How OMEGA Plans To Change Future Home Networks

  • Posted on: 14 February 2013
  • By: Patrick Oliphant

Most of today’s homes are equipped with devices that I would classify as manual and disconnected. They wait for us to physically push, pull and turn their knobs, switches and buttons to get them to do their set function (s). We hear a lot about how this is changing through events such CES where we learn about home appliances that react to its environment and allow us to interact with them from a distance and in different ways.  Although this is good and exciting, stuff little is said about the network that some of these devices will sit on or how it is changing to accommodate these smarter appliances.

There is no doubt that more will be required of future home networks, not only its reliability but also its ability to carry the load at an acceptable speed that will allow users to enjoy their content and benefit from advance services such as e-health.  What is also needed is the flexibility of the network to accommodate the different access points whether its wireless in its different forms or wired.

It is on the back of this thought that the OMEGA (HOME Gigabit Access) project was setup through the European Commission (EC). Headed by Jean-Philippe Javaudin, OMEGA was tasked with developing technologies for the next generation of home networks, one that will accommodate the flexibility of our daily lives and our demand for data.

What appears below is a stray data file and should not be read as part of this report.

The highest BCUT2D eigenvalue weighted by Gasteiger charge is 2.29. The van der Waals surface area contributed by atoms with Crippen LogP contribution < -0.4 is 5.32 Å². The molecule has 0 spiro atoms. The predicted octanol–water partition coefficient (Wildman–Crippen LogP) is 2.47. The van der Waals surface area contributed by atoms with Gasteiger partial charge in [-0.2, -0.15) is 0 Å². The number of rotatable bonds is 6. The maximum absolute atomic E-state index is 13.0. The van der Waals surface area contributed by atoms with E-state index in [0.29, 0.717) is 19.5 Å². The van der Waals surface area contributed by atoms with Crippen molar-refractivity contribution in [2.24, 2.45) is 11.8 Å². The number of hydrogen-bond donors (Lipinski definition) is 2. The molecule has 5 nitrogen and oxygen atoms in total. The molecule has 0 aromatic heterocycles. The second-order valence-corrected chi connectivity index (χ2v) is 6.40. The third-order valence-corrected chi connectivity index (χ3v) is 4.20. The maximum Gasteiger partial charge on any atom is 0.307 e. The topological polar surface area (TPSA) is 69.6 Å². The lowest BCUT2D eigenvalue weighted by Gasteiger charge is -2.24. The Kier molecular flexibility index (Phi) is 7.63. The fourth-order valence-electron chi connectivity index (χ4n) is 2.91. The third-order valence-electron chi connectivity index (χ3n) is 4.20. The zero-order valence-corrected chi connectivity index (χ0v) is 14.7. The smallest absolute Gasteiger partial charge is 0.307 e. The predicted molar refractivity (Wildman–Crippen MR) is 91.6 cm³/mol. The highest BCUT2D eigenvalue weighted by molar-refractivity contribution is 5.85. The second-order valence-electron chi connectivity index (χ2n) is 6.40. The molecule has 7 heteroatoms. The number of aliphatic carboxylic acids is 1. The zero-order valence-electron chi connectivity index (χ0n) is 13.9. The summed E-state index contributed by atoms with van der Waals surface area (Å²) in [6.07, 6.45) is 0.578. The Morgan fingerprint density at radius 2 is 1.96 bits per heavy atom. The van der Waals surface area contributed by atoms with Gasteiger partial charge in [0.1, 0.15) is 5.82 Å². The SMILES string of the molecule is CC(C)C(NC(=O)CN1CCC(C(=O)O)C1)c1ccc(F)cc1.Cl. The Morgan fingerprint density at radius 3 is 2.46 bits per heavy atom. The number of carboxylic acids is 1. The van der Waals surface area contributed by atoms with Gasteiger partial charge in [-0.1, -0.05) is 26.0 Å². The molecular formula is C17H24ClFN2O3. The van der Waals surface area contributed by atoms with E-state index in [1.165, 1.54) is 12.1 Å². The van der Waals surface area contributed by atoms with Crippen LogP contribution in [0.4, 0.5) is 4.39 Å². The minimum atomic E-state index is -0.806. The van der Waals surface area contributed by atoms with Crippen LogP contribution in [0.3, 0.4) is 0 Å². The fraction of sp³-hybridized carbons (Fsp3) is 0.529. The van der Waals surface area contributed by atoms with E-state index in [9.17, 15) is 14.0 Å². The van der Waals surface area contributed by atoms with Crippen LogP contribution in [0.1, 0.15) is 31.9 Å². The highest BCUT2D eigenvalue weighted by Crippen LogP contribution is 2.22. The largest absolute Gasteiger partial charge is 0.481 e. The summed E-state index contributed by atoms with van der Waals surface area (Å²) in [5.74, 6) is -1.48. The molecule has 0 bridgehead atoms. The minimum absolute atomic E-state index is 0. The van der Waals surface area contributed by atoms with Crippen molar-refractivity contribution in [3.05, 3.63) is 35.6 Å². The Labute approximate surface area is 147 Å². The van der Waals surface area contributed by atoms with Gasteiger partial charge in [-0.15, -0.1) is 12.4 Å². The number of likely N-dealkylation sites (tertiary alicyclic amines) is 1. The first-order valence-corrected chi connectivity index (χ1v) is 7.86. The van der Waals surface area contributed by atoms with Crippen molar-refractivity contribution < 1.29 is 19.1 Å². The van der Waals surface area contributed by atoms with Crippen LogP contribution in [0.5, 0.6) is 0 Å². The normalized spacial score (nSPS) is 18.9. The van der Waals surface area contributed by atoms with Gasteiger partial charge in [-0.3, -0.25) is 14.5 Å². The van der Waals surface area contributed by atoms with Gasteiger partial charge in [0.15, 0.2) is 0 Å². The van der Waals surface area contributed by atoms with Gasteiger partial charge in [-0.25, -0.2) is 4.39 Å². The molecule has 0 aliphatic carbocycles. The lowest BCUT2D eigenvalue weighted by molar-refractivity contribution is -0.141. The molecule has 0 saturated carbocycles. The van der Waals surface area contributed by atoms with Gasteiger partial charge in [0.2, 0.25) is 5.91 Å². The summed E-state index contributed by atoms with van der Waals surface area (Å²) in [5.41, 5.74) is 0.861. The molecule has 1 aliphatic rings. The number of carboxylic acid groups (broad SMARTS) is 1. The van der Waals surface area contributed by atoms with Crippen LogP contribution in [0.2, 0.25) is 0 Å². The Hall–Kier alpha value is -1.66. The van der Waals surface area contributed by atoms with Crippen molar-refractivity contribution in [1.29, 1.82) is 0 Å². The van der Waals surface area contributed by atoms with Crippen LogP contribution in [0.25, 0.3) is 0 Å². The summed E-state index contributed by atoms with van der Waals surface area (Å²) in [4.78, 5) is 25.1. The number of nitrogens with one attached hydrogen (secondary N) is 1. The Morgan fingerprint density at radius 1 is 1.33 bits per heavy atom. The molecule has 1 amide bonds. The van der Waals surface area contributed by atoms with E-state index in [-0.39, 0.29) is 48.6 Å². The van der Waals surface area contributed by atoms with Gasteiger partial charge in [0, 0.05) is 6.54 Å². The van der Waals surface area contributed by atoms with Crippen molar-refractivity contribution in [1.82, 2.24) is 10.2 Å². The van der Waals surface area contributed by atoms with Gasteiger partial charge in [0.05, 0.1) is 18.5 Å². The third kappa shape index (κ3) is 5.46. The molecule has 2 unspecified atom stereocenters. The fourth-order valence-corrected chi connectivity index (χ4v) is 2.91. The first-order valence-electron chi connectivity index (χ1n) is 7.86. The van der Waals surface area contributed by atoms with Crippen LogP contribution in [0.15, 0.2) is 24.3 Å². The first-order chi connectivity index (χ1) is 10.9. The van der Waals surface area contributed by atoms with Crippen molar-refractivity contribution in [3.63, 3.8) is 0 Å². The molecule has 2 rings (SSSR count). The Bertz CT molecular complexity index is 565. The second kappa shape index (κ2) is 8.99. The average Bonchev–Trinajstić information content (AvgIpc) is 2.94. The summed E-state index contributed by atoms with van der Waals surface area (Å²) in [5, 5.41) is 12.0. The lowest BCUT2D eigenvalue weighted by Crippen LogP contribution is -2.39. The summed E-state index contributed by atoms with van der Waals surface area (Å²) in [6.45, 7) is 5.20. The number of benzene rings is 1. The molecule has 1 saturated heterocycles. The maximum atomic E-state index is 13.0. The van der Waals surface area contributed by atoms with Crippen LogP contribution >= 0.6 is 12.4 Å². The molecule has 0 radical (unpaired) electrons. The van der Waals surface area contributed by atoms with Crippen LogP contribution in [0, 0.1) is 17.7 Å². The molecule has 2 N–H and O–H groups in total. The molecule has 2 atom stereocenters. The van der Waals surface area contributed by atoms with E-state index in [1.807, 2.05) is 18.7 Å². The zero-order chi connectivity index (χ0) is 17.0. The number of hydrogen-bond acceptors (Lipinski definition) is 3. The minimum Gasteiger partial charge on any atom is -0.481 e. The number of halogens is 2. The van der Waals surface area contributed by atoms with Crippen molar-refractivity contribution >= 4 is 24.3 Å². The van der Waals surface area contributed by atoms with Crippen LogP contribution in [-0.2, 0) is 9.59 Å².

“On the one hand, in a future home people will want to transmit large amounts of data locally, playing high-definition videos, for example from a network storage device in their basement, on the TV in their bedroom. On the other hand, they will use more data-intensive internet services… Cable networks can now bring internet to their front door at 100 Mbps and will soon be running at 1 Gbps,” Jean-Philippe Javaudin, OMEGA’s Project Coordinator noted. “We wanted to bring the home network up to that speed”.

With a mixture of funding (public and private) totalling €19.13 million the researcher were able to demonstrate a home network able to transmit data at up to 280 Mbps over a distance of 10 metres, using combination of power cables, radio signals and light. The OMEGA team demonstrated that they were able to achieve the above speed by using a LED ceiling light, where the light was at a rate 10 Megahertz on and off faster than the human eye. Commenting on the results the EC said, “If this technique together with for example the radio transmission, much higher broadband speeds to consumers can be achieved”.

OMEGA is an Integrated Project in the ICT area funded 65% by the European Commission under the Seventh Framework Programme for Research and Development. The OMEGA project is run by researchers from companies, universities and research institutions in Austria, France, Germany, Greece, Slovenia and the United Kingdom. The EU provided €12.41 million of a total budget of €19.13 million. First products are expected to come in Italy and France in 2014 on the market.

See also:
HDBaseT Technology Coming to a Home Near You
Intel’s Light Peak to Light up the Connected Home